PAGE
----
Years ago, I came across a greeting card with a quotation attributed to Anton Chekhov: “Any idiot can face a crisis; it’s this day-to-day living that wears you out.” At the risk of sounding like a pessimist, this quotation resonates with me. Sometimes, life seems like one big series of trivial annoyances. I drop my empty coffee mug into the wet gutter as I get out of the car. My son leaves his lunchbox at school, necessitating a drive back. The printer won’t print. These little frustrations can, I’m ashamed to say, take up far more space in my mind than they should.
Lately, though, I had a thought: what if I react to these little irritations not with grousing, but with gratitude? What if, for every little hiccup of life, I pause, redirect my thinking, and turn the episode into a chance to practice thankfulness?
And so I’ve been trying to retrain my perspective. When my younger son tugs on my arm during Mass to say that he needs me to take him to the bathroom, I make myself think: Isn’t this easier than those years that he was in diapers? When I keep trying to fit that Everest-sized mound of dirty clothes into the washing machine and the clothes keep spilling back out, it’s a golden chance to remind myself that it’s still easier than washing all these things by hand. Maybe the next time that commuter mug rolls out of my overfull hands, I’ll take the opportunity to be grateful for coffee and for the kind husband who brews it for me each morning. Maybe I’ll even send a little thought to the people in far-off places who grow and harvest it, making my morning ritual possible.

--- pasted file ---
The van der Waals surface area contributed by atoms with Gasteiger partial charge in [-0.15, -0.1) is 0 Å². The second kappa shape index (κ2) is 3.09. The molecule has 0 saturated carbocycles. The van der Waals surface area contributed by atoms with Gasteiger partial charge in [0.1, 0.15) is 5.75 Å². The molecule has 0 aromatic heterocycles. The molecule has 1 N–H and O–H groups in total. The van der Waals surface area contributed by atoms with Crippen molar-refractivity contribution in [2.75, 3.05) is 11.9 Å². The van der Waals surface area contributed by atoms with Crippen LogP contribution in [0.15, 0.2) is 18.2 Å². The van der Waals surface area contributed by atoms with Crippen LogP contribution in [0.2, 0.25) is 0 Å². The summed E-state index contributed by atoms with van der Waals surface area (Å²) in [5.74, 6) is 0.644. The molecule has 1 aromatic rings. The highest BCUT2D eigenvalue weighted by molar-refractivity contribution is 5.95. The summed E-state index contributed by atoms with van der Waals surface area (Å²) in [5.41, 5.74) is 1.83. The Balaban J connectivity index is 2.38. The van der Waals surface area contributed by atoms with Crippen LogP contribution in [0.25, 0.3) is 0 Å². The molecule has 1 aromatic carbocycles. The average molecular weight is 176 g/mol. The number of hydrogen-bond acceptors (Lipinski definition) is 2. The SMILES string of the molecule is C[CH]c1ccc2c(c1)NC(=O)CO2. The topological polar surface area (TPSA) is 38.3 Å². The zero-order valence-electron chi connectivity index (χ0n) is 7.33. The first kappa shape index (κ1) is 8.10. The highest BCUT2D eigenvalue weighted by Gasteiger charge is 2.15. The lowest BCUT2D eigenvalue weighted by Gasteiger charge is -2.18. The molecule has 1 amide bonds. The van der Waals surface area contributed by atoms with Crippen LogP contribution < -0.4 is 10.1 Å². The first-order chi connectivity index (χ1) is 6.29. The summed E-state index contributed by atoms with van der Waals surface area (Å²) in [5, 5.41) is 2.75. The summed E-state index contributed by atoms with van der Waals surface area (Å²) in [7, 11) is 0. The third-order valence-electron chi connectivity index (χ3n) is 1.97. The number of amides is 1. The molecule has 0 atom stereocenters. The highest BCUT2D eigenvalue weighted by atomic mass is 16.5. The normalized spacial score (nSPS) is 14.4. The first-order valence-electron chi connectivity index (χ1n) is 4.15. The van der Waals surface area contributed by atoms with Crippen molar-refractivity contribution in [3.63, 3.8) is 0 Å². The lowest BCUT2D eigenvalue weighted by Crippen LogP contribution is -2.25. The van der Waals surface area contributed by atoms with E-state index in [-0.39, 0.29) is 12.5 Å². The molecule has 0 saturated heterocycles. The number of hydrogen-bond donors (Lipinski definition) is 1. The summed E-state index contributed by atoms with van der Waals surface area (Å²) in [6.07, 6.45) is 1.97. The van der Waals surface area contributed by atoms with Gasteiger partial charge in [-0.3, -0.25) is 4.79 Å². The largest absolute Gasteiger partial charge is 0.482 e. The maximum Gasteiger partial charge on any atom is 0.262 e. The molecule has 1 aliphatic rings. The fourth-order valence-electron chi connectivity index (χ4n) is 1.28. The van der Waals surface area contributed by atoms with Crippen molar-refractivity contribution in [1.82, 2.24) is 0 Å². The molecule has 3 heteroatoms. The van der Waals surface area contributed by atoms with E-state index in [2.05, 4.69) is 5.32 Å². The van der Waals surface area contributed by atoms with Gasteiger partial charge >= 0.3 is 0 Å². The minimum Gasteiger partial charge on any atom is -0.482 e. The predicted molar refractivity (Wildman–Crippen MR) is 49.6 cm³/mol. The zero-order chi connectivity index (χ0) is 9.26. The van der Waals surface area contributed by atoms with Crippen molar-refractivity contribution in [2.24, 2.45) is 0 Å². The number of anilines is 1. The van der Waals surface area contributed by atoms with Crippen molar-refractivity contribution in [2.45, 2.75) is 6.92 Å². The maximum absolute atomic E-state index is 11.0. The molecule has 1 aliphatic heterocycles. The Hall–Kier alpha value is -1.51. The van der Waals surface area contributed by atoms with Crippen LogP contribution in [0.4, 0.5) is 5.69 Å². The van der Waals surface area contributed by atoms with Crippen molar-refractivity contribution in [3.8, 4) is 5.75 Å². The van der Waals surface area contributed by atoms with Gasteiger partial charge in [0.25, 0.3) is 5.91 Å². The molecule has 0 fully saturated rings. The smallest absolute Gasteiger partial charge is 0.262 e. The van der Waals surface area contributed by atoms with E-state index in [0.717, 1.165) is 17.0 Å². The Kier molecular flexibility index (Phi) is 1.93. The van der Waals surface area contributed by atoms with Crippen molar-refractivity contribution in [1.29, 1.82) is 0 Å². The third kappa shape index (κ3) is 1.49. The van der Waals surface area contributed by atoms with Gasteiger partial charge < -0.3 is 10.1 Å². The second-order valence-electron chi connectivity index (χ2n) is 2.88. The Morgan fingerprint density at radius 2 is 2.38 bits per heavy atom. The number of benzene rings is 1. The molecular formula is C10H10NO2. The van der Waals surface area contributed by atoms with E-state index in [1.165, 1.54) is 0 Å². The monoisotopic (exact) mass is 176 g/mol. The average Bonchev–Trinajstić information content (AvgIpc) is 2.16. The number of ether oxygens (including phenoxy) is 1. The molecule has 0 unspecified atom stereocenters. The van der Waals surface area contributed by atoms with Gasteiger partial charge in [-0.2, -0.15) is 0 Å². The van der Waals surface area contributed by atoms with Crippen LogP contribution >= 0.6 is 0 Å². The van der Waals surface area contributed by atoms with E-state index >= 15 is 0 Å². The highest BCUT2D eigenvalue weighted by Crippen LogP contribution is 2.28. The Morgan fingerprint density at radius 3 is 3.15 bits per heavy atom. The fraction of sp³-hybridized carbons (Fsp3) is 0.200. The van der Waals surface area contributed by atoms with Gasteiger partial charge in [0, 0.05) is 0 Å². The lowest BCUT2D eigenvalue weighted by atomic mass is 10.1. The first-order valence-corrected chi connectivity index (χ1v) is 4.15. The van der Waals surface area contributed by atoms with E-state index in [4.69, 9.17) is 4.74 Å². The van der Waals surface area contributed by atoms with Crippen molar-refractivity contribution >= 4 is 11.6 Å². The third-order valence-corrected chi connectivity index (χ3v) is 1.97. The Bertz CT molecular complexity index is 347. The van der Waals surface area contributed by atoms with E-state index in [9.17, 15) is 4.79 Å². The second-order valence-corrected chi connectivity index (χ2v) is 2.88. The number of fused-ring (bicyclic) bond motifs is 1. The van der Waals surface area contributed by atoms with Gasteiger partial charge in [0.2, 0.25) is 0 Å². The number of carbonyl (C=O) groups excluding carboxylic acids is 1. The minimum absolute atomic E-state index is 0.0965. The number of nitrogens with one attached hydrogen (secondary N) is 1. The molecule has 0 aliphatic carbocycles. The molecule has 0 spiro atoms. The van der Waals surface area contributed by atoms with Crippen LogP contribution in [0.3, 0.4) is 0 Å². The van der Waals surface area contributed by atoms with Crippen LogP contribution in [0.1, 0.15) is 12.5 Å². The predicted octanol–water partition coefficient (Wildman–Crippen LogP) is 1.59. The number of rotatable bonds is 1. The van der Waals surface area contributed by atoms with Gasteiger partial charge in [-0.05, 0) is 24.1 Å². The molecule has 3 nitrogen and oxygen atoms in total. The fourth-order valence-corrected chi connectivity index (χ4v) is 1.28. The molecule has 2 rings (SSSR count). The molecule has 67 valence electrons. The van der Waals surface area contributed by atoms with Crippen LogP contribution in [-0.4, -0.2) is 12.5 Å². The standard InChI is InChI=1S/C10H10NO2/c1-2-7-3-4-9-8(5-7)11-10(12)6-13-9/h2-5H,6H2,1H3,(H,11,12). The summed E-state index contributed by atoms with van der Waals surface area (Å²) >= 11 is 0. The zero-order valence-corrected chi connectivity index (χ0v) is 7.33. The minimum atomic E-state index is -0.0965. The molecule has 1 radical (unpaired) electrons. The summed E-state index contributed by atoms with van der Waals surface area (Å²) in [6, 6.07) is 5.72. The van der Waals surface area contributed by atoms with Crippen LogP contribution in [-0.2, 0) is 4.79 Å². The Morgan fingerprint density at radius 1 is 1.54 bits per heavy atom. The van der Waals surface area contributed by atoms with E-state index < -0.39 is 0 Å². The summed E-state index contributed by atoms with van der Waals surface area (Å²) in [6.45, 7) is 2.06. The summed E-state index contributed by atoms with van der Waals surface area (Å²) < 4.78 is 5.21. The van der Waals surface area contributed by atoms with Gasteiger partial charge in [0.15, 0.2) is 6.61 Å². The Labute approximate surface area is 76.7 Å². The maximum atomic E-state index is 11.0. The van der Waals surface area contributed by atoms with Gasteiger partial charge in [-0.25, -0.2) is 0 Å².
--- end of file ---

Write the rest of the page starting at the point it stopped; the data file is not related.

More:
It’s not a total spiritual transformation. When these annoyances happen, I still feel that immediate flare of frustration, like the click of a lighter; I’m only human, after all. But with a little gratitude, I can at least keep myself from piling on the kindling. And this new habit helps me remember that Thanksgiving isn’t confined to one Thursday in November. With a little conscious effort, I can celebrate it constantly, every day of the year.